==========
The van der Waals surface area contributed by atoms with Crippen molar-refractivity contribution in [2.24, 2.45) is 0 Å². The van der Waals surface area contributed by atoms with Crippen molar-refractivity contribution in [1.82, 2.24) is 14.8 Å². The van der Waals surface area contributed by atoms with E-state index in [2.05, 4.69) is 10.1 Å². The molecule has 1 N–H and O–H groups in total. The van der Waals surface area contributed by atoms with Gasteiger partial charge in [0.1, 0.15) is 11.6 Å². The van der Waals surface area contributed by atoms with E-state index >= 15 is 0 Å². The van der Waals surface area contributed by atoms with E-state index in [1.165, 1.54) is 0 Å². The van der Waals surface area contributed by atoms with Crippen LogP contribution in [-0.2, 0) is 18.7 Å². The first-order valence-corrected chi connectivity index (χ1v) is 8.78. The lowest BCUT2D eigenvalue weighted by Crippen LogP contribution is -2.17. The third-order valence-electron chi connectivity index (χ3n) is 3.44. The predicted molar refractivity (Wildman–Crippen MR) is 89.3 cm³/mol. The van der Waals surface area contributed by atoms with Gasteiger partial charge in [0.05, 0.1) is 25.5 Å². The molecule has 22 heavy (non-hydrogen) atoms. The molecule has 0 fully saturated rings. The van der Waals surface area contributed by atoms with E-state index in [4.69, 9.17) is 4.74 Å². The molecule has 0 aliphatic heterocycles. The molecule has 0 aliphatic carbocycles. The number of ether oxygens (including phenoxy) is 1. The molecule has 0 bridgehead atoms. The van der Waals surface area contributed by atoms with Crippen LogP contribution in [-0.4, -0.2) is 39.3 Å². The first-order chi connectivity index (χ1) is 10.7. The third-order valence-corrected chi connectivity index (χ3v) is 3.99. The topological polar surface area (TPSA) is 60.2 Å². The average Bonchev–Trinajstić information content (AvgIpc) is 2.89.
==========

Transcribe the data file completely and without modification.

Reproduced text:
The van der Waals surface area contributed by atoms with Crippen molar-refractivity contribution in [2.24, 2.45) is 0 Å². The van der Waals surface area contributed by atoms with Crippen molar-refractivity contribution in [1.82, 2.24) is 14.8 Å². The van der Waals surface area contributed by atoms with E-state index in [2.05, 4.69) is 10.1 Å². The molecule has 1 N–H and O–H groups in total. The van der Waals surface area contributed by atoms with Gasteiger partial charge in [0.1, 0.15) is 11.6 Å². The van der Waals surface area contributed by atoms with E-state index >= 15 is 0 Å². The van der Waals surface area contributed by atoms with E-state index in [1.165, 1.54) is 0 Å². The van der Waals surface area contributed by atoms with Crippen LogP contribution in [-0.2, 0) is 18.7 Å². The first-order valence-corrected chi connectivity index (χ1v) is 8.78. The lowest BCUT2D eigenvalue weighted by Crippen LogP contribution is -2.17. The third-order valence-electron chi connectivity index (χ3n) is 3.44. The predicted molar refractivity (Wildman–Crippen MR) is 89.3 cm³/mol. The van der Waals surface area contributed by atoms with Gasteiger partial charge in [0.05, 0.1) is 25.5 Å². The molecule has 22 heavy (non-hydrogen) atoms. The molecule has 0 fully saturated rings. The van der Waals surface area contributed by atoms with E-state index in [4.69, 9.17) is 4.74 Å². The molecule has 0 aliphatic heterocycles. The molecule has 0 aliphatic carbocycles. The number of ether oxygens (including phenoxy) is 1. The molecule has 0 bridgehead atoms. The van der Waals surface area contributed by atoms with Crippen LogP contribution in [-0.4, -0.2) is 39.3 Å². The first-order chi connectivity index (χ1) is 10.7. The third-order valence-corrected chi connectivity index (χ3v) is 3.99. The topological polar surface area (TPSA) is 60.2 Å². The average Bonchev–Trinajstić information content (AvgIpc) is 2.89.